How two brothers from Limerick made $11 billion

How two brothers from Limerick made $11 billion

Some call it “stab city.”

Many folks think Ireland is all rolling green hills and five-star golf courses...

But in the middle of the Irish countryside is a city called Limerick.

A couple of years back, a gang feud turned Limerick into a warzone. Shootings, pipe bomb attacks, and stabbings happened nightly.

I’m told the city has bounced back quite a bit since then. But still today, some bad neighborhoods are walled off by a dirty, graffitied 10-foot-high concrete barrier, like the Berlin Wall.

I’m telling you this because two brothers who went to high school in Limerick went on to achieve incredible success...

They moved to Silicon Valley, founded one of the most disruptive companies on earth, and became two of the youngest self-made billionaires in history.

At barely 30 years old, Patrick and John Collison are now worth $11 billion each.

  • How did the Collison brothers go from stab city … to Silicon Valley billionaires?

Getting paid used to be hard for internet businesses.

For a company to accept money online, it had to set up a special merchant account. That was a complex process involving regulations, bank compliance departments, and reams of paperwork.

Not to mention lots and lots of fees.

The Collison brothers founded Stripe because “We were appalled by how hard it was to charge for things online.”

With Stripe, all a business has to do is add seven lines of computer code to its website to handle payments.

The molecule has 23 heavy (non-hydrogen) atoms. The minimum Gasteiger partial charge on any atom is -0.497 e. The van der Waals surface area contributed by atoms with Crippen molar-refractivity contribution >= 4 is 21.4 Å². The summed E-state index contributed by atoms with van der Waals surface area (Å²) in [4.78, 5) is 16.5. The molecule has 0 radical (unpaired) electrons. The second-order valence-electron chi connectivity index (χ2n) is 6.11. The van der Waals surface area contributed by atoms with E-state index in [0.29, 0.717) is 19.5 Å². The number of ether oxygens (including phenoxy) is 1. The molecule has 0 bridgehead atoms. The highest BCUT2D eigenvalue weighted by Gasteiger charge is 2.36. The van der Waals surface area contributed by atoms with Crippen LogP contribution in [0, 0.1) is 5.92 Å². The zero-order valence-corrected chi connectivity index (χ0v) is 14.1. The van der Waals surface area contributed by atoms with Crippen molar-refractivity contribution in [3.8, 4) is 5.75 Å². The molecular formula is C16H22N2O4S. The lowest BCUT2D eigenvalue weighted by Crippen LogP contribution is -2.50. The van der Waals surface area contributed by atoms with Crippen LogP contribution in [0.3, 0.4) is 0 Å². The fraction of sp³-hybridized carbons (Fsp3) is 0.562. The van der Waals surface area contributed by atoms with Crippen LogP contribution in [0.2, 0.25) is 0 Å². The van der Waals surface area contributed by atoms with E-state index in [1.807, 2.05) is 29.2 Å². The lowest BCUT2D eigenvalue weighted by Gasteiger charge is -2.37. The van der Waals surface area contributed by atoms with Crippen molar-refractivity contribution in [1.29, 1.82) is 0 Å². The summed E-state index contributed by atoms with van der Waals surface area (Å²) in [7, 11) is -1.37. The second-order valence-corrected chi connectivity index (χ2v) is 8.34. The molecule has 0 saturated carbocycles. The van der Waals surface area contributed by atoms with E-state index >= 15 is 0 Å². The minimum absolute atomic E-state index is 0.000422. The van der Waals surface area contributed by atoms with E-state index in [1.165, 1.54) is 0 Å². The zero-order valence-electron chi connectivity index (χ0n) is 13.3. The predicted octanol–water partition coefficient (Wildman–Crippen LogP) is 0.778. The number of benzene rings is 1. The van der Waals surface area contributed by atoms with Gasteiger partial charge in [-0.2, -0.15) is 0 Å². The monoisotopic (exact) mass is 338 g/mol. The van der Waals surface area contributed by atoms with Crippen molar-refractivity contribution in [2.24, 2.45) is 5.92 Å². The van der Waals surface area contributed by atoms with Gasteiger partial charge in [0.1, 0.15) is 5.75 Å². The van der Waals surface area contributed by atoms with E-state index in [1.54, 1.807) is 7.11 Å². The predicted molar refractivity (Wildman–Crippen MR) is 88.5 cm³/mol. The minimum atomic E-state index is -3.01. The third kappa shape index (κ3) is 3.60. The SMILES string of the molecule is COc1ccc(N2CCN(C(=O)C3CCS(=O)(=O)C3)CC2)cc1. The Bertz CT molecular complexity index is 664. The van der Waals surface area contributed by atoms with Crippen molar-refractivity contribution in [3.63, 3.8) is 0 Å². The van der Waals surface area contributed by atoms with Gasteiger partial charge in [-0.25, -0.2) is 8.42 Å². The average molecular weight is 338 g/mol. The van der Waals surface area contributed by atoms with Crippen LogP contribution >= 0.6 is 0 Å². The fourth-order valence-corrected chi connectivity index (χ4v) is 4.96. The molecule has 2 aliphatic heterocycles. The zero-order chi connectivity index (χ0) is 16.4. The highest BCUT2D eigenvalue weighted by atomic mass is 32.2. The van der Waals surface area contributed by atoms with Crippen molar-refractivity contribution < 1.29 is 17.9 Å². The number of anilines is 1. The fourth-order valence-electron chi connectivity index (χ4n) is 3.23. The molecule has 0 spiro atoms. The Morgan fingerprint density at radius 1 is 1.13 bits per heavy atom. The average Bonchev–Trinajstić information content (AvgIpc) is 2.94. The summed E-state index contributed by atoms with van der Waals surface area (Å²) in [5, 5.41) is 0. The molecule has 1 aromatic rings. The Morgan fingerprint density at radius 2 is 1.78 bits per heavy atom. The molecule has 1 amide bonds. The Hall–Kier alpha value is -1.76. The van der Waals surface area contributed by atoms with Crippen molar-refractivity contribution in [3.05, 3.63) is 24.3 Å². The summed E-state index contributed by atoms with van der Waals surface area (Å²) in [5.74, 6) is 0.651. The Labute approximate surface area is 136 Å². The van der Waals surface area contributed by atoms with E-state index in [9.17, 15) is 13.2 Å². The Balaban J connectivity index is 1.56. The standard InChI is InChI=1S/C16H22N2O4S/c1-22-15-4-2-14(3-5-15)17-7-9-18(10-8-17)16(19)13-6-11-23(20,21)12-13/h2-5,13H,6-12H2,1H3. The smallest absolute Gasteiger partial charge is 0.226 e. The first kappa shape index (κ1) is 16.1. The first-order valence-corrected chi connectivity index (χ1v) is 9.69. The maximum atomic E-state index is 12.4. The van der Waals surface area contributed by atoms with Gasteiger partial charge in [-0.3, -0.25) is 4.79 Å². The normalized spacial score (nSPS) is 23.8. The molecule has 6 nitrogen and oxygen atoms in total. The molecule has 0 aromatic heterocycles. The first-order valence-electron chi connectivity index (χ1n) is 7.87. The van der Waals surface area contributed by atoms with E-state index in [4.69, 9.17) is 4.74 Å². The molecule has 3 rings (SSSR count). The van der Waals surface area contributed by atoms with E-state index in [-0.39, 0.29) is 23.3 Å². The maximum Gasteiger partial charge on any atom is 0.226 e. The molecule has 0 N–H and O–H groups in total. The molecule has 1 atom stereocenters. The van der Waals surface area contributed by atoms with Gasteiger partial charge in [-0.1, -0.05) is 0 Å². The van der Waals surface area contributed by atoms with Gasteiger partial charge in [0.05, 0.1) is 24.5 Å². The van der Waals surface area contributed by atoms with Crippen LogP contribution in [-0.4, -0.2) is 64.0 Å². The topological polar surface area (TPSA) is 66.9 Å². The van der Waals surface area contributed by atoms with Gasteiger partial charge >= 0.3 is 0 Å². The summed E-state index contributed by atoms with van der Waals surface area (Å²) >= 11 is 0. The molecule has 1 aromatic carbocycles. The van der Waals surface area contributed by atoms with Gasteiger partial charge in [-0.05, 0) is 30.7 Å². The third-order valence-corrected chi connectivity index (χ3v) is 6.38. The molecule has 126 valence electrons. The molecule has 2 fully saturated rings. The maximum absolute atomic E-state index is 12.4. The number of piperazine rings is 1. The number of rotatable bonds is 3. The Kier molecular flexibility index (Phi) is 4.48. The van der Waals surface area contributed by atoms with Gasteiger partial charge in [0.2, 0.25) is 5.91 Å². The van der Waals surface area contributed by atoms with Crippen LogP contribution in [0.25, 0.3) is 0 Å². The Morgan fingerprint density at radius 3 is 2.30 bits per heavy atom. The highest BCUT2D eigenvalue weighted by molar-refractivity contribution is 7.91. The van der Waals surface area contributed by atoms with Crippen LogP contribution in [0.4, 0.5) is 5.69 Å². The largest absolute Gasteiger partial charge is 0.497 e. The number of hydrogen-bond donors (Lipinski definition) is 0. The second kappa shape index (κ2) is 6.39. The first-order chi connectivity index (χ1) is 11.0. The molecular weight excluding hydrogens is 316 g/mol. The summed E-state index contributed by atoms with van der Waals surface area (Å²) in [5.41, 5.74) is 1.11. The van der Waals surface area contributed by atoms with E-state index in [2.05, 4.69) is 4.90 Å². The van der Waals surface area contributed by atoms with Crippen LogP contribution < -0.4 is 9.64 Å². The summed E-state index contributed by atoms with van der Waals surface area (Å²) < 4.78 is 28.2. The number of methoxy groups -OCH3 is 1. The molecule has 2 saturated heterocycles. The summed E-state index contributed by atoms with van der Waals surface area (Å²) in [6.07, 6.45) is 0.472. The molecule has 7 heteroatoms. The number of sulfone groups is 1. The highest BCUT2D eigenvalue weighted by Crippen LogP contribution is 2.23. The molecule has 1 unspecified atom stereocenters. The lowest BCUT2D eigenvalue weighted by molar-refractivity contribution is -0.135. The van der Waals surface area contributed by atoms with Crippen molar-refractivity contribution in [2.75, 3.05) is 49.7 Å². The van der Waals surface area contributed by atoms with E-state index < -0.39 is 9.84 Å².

What once took weeks is now a five-minute cut-and-paste job.

Today, Stripe processes billions of dollars of payments for the likes of Amazon… Shopify… Lyft…, and Target.

Half of Americans who bought something online last year did so, unknowingly, through Stripe.

  • Stripe is now America’s most valuable private company.

The payment disruptor just raised money at a $95 billion valuation.

Stripe is now roughly as valuable as Goldman Sachs!

Turning an idea into a $95 billion company in just 11 years made the Collison brothers two of the youngest self-made billionaires ever.

But it wasn’t “magic.”

Look closer and you’ll see they followed a proven strategy for getting rich... one you can piggyback on as an investor.

  • Making hard things “easy” is a surefire way to build wealth, fast.

Take taxi disruptor Uber, for example. Think about how unpleasant it was to catch a cab after work in the rain, in a big city.

You’d have to step out into the downpour… stand on the corner shivering and waving your hand in the air. If you missed the first taxi to pass by, good luck—there was no way to know when the next one would come along.

Uber transformed taxis. With two taps on your smartphone, a driver will come and pick you up. In short, Uber made a painful experience “easy.”

It was just a silly idea 12 years ago. Now it’s a $100 billion company.

And Stripe and Uber aren’t the only examples of this idea at work…

  • This all-time great disruptor made DNA easy.

Longtime RiskHedge readers know all about genomics, or DNA “mapping.”

Mapping your DNA allows scientists to decipher your body’s unique set of instructions. Doctors can then tell what diseases you’re likely to get. This allows them to catch problems earlier... and diagnose them more accurately.